We recognise that there can be a regulatory 'interface', or potential overlap, between certain foods, medicines, devices, cosmetics and consumer goods. Products at this interface may seem very similar, but can be regulated differently.
We describe examples of three such interfaces below:
Food medicine interface
Sometimes it isn't clear whether a product for oral consumption is a therapeutic good or a food. The potential overlap between certain foods and medicines is referred to as the food-medicine interface.
Generally, if your product is covered by a food standard, or is traditionally used as a food in the form that it is presented, it is regulated as a food. If your product is not a food, it is likely to be considered a therapeutic good.
TGA has developed a Food-Medicine Interface Guidance Tool (FMIGT) in consultation with Food Standards Australia and New Zealand (FSANZ) and Australian state and territory agencies. This tool helps you determine how your product is regulated. Use this guidance and the FMIGT to determine whether your product is a food or a therapeutic good.
Making therapeutic claims, statements or indications for a product that you intend to market as a food, might lead a consumer to think the product is for therapeutic use. This could result in your product being regulated as a therapeutic good.
Probiotics and advertising
A probiotic is a product containing live bacteria that is taken orally to restore the body's beneficial bacteria. Probiotics are presented as ready-to-eat yoghurt or milk products, in powders for mixing in food and drink, or in gelatine capsules. Probiotics are often positioned at the food-medicine interface.
Probiotics that are regulated as foods
Probiotic products that are clearly covered by a food standard, or that are traditionally used as foods in Australia or New Zealand in the form they are presented in, are regulated as foods.
For example, yoghurt and yoghurt drinks are covered by Food Standard 2.5.3 for fermented milk products. Accompanying general level health claims for such products would be limited to lactose digestion covered by the nutrition, health and related claims set out in Food Standard 1.2.7. High level health claims need to be separately approved by FSANZ.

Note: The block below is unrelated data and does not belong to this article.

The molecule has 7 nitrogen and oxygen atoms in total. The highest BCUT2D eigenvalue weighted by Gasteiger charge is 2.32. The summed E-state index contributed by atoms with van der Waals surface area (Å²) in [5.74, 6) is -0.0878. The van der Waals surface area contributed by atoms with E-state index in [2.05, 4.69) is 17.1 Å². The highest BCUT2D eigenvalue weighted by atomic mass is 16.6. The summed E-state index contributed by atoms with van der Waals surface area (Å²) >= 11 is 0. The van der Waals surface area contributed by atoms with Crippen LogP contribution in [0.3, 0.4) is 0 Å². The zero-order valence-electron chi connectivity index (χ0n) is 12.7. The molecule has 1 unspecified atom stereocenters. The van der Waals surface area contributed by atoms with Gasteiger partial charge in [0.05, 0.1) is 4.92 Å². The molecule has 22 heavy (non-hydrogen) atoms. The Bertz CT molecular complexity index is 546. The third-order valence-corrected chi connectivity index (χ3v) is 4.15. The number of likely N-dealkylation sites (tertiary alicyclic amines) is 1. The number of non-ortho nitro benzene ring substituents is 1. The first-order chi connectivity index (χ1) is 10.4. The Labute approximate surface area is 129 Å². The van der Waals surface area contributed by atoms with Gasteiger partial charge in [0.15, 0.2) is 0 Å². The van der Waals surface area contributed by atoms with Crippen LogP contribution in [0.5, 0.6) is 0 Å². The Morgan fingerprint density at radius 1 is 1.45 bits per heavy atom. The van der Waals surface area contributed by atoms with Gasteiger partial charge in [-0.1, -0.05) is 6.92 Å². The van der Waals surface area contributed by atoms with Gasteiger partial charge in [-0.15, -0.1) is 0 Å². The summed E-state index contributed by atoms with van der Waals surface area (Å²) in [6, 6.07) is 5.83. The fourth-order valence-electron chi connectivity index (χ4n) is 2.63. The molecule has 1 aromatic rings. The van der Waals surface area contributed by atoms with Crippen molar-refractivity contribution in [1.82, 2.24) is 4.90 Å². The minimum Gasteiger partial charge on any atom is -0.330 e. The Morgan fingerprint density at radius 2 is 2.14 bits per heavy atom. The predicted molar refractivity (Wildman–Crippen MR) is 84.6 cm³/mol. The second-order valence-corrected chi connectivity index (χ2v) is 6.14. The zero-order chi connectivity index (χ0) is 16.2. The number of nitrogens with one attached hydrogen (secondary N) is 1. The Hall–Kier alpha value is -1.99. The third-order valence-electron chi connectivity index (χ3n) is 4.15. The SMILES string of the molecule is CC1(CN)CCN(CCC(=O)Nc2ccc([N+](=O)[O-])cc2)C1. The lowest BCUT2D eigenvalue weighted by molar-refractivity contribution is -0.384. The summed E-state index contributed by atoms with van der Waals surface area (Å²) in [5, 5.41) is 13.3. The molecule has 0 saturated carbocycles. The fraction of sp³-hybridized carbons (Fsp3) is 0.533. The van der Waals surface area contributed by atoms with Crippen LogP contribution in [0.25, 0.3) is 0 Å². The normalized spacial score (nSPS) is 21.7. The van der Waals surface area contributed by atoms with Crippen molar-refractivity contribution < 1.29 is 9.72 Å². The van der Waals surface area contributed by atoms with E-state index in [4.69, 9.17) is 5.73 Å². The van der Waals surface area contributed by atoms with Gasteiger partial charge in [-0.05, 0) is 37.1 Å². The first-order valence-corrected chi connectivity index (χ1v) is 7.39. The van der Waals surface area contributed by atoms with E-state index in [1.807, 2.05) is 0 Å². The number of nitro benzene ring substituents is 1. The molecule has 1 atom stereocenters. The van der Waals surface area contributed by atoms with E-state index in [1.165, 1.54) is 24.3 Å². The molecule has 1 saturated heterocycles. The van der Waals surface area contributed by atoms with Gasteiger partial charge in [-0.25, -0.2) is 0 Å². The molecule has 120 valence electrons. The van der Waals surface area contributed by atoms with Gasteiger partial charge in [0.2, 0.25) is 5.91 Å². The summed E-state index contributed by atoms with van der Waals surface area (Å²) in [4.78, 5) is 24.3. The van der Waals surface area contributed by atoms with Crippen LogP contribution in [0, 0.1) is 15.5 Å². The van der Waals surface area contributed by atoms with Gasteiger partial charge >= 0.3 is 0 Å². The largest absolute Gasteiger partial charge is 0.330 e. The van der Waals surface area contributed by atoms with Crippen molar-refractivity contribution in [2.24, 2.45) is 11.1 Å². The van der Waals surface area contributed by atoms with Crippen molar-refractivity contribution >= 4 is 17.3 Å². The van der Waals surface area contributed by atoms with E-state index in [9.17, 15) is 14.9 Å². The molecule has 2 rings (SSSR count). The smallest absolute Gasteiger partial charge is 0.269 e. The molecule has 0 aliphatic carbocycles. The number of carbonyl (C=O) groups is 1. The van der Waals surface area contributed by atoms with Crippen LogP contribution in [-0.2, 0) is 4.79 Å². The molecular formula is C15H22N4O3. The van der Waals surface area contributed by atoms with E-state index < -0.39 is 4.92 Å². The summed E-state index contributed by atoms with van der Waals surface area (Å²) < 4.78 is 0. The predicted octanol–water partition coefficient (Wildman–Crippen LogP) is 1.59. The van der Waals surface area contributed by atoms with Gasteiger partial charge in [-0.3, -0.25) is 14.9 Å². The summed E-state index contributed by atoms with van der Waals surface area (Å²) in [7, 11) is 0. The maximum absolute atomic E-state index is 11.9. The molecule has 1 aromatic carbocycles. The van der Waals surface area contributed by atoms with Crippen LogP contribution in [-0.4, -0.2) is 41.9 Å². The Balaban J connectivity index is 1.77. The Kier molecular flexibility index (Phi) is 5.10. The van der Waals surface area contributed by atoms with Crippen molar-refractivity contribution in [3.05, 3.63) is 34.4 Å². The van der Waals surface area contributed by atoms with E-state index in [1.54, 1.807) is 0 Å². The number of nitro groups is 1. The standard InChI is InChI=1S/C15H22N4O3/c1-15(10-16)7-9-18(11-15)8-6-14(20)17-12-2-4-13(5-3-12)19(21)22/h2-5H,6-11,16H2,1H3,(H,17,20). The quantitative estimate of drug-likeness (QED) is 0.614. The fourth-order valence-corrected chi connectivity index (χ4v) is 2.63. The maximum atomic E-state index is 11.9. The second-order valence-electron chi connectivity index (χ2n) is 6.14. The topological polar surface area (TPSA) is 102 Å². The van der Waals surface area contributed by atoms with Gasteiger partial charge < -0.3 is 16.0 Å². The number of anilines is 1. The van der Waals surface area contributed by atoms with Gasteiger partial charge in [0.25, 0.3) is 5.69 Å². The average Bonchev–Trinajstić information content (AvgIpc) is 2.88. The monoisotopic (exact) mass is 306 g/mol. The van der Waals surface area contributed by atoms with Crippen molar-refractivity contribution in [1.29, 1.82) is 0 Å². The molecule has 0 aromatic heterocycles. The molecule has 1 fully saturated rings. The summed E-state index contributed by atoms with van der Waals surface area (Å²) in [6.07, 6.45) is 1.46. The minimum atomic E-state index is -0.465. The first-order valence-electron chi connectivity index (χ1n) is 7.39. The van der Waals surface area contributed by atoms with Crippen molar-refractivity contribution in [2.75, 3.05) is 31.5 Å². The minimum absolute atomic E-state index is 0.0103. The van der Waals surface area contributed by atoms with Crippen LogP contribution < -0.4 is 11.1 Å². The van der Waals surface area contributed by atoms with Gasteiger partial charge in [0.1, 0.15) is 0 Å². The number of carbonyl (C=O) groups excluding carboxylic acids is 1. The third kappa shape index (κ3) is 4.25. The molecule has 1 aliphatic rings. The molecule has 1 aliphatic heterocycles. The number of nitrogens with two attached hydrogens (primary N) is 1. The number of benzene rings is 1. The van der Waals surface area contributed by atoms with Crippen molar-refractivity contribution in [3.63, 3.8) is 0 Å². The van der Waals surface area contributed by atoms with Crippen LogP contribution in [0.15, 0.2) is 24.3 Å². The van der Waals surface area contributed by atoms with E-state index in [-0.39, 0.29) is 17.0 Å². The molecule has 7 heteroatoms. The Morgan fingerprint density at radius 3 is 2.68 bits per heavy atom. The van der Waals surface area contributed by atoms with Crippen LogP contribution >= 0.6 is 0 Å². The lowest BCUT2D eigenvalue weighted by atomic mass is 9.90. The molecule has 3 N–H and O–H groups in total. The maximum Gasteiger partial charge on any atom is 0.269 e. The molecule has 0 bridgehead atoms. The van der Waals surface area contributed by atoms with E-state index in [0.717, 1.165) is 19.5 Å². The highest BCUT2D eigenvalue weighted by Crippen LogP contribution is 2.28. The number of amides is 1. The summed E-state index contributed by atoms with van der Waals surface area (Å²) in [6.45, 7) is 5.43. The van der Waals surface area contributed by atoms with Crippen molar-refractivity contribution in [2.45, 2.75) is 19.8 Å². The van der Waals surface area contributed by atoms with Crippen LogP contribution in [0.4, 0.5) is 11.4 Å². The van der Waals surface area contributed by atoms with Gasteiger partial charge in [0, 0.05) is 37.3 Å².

A probiotic that is not covered by a food standard or that is not traditionally used as a food in Australia or New Zealand, however, is not automatically considered a therapeutic good.
Probiotics that are regulated as therapeutic goods
If the product is accompanied by a therapeutic claim, statement or instructions for use, it may meet the definition of a therapeutic good because:
- by making such claims, you are representing it as a therapeutic good
- it is perceived by a consumer to be for therapeutic use, even if you intend to market the product as food.
For example, a sachet of probiotic powder might be marketed as a food but other factors such as claims about its health benefits, warning statements or a dosage regime may lead consumers to believe it is a therapeutic good.
If you decide to market your product as a therapeutic good, it will be regulated as one. If the product is manufactured overseas, we must approve your products manufacturing before it can be imported and released for supply in Australia.
These kinds of products are often regulated as complementary medicines and listed on the ARTG. If you have suitable supporting evidence, listed therapeutic goods can make low-level therapeutic claims on the product label and in your advertising, in line with the Code.
If you would like your probiotic product to be regulated as a food rather than a therapeutic good, consider how you market and present it to consumers.
Contact a regulatory affairs consultant or your state or territory food authority for further information, or see the following useful links:
- Food Standards Code
- Food and medicine regulation
- Food-Medicine Interface Guidance Tool
- Australian Food & Grocery Council
- Complementary Medicines Australia
Cosmetic medicine interface
Most cosmetic products are generally not considered therapeutic goods, as they tend not to be for a therapeutic use and we do not regulate them. However, a cosmetic may be a therapeutic good, depending on its ingredients, route of administration and if therapeutic claims are made on the product label or in advertising. Products for topical use (including for use on teeth or the oral mucosa) may be regulated as a cosmetic or a therapeutic good depending on the type of product and the claims made.
Generally, a product for topical use that is covered by the Therapeutic Goods (Excluded Goods) Determination 2018 (the Determination) will be regulated as a cosmetic. The Determination, which was made under section 7AA of the Act, declares a number of products not to be therapeutic goods provided those goods (to the extent that they are therapeutic goods) are exported, imported or supplied in a manner that is consistent with the terms of their exclusion under the Determination, or advertised or presented for supply in a particular way. Additionally, the Therapeutic Goods (Declared Goods) Order 2019 made under section 7 of the Act declares that products labelled or promoted for cosmetic purposes when promoted for oral consumption are, for the purposes of the Act, therapeutic goods.
The Australian Industrial Chemicals Introduction Scheme (AICIS) regulates the ingredients in cosmetic products under the Industrial Chemicals (Notification and Assessment) Act 1989. Further information on the regulation of cosmetic ingredients is available from NICNAS.
Claims on cosmetic labels are regulated by the Australian Competition and Consumer Commission.
Consumer goods medicine interface
We are currently developing this guidance.